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Air quality in your home

Most people understand that air quality outdoors can be hazardous to a person’s health at times, depending on the conditions outside and the location. Between wildfires blazing out west to smog hovering overhead in the industrial cities of the east, it seems like many parts of the country are consistently working to decrease air pollution.

However, have you considered the quality of the air in your own home? You might think that the air you’re breathing in your living room or bedroom is safe enough, but it might be more hazardous to your health than you think. According to WebMD, air quality inside homes can be even more polluted than the air outdoors due to dust, mold, fire-retardants, radon, formaldehyde and chemicals in your cleaners and other household items.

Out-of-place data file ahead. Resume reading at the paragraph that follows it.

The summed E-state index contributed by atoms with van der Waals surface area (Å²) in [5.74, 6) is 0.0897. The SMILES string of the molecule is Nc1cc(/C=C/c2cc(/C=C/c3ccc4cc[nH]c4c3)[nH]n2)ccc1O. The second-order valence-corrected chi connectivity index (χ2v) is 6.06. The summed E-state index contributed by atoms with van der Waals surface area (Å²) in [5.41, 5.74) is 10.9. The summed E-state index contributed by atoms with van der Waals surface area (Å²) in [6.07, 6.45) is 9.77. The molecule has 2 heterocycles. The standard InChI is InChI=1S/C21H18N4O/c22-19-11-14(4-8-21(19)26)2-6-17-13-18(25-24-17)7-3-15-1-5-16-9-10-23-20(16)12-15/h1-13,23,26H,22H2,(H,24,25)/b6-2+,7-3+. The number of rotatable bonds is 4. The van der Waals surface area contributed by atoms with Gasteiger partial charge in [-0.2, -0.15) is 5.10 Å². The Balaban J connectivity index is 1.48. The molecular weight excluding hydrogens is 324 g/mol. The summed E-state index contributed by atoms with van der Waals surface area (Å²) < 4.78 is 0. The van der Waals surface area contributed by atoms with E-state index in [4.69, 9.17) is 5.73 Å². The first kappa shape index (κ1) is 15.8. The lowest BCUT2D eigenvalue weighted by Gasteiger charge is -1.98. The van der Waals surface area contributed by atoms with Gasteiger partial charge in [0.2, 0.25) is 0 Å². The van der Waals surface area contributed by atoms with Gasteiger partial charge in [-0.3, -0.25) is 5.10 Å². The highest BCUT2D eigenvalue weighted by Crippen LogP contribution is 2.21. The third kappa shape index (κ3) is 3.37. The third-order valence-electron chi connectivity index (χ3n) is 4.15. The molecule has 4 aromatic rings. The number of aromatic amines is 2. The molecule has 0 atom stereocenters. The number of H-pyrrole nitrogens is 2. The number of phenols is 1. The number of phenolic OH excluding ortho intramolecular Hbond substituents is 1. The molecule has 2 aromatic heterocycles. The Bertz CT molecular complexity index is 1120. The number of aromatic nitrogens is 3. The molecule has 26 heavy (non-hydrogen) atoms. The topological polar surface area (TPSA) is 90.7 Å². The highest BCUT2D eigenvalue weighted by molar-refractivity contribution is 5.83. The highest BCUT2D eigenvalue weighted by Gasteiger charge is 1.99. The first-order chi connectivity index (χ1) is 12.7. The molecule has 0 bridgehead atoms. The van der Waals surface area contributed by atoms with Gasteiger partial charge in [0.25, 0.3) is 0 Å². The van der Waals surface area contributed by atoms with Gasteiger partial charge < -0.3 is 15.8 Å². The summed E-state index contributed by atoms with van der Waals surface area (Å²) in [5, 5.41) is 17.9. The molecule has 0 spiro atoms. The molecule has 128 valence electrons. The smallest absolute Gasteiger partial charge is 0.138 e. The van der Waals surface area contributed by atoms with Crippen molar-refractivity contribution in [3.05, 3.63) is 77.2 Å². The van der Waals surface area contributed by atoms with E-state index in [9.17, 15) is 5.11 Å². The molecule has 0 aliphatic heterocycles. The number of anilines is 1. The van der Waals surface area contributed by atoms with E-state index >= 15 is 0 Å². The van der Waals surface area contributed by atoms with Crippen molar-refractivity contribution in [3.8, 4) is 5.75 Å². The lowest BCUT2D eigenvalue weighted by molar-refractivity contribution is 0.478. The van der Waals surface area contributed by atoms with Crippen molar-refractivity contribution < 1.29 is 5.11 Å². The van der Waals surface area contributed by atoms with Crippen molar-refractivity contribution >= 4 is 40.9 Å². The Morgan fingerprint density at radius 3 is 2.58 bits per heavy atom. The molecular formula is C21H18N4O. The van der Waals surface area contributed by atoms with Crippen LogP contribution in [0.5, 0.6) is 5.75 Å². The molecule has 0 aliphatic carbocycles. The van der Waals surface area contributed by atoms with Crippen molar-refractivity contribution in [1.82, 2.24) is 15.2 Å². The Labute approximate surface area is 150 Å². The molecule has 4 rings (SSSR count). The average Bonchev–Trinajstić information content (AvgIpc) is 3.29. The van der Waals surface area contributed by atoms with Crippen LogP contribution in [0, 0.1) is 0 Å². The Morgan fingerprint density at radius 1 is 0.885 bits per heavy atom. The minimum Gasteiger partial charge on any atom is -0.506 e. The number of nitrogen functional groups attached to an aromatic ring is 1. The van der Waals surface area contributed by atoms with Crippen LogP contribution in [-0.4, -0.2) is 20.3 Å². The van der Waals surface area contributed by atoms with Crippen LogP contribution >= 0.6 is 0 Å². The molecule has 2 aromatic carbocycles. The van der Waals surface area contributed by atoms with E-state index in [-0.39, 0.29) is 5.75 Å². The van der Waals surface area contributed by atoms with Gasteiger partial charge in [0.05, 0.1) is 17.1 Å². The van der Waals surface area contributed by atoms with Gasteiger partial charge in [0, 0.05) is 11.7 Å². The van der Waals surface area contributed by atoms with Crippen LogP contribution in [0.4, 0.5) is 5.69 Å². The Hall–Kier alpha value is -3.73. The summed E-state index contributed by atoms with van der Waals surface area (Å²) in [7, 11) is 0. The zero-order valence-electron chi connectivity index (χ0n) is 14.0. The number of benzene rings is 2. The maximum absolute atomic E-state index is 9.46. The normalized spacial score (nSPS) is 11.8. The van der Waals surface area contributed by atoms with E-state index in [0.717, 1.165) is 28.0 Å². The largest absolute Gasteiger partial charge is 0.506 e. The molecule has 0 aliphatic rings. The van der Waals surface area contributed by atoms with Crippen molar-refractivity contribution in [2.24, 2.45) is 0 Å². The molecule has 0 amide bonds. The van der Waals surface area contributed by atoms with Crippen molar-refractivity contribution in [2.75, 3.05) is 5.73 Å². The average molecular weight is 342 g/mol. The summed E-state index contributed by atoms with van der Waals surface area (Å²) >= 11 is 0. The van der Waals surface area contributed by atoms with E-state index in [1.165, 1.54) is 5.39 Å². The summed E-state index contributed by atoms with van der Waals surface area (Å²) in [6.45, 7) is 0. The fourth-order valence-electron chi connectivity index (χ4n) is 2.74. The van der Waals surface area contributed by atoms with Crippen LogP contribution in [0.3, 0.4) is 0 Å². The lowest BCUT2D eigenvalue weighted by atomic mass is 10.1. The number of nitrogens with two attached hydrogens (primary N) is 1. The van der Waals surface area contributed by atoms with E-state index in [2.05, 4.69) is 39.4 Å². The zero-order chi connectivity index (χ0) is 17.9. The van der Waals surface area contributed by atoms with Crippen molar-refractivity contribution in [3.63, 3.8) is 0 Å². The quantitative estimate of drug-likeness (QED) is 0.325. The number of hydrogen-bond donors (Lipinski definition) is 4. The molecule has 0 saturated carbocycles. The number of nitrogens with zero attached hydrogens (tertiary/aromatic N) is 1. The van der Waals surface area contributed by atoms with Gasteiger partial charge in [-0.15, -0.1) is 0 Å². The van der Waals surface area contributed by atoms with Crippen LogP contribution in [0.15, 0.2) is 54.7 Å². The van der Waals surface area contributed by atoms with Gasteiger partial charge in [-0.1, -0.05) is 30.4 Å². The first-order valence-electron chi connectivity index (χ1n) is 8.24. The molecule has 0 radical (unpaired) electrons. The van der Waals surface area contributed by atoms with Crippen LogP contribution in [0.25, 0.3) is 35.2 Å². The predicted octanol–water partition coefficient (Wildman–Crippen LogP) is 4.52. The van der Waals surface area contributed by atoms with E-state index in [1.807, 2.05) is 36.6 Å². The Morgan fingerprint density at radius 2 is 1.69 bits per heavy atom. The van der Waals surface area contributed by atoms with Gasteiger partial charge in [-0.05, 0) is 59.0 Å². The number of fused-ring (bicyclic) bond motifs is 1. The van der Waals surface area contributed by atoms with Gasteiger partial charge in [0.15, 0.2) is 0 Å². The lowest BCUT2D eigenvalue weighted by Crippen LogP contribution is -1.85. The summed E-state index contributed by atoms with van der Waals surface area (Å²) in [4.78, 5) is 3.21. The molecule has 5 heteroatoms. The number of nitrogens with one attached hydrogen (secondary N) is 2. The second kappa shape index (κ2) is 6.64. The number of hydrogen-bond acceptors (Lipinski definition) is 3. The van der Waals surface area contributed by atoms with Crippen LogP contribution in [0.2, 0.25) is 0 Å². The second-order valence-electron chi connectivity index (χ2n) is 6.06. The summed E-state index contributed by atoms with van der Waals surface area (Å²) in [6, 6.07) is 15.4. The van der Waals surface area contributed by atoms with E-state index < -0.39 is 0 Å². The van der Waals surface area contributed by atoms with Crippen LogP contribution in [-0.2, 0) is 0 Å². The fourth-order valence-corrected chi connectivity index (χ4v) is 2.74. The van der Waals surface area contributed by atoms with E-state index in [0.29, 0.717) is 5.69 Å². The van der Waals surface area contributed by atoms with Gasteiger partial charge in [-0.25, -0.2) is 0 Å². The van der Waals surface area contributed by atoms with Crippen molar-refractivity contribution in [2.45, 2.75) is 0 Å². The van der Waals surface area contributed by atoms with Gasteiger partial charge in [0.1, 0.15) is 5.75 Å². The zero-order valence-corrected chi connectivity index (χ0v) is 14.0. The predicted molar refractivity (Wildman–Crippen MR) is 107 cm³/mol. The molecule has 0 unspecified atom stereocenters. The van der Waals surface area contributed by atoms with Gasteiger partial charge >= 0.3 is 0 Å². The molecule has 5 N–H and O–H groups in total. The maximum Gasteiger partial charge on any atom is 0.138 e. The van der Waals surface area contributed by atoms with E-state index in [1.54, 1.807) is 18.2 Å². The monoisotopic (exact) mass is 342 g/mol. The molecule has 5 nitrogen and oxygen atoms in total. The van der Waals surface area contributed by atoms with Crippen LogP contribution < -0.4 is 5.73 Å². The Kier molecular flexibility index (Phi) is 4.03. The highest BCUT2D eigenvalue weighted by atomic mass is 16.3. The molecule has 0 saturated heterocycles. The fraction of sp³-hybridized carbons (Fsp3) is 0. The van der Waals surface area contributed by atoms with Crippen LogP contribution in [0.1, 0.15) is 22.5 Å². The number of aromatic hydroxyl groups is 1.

In order to improve the air quality in your house, the United State Environmental Protection Agency suggests trying to improve the ventilation in your home. Open windows and doors and turn on fans when able to increase the amount of outdoor air coming indoors.

If you’re worried about bringing outdoor pollutants inside, try using a home air purifier. A purifier can reduce particulate matter and other toxins in your house to make it a more enjoyable, healthier place to live.

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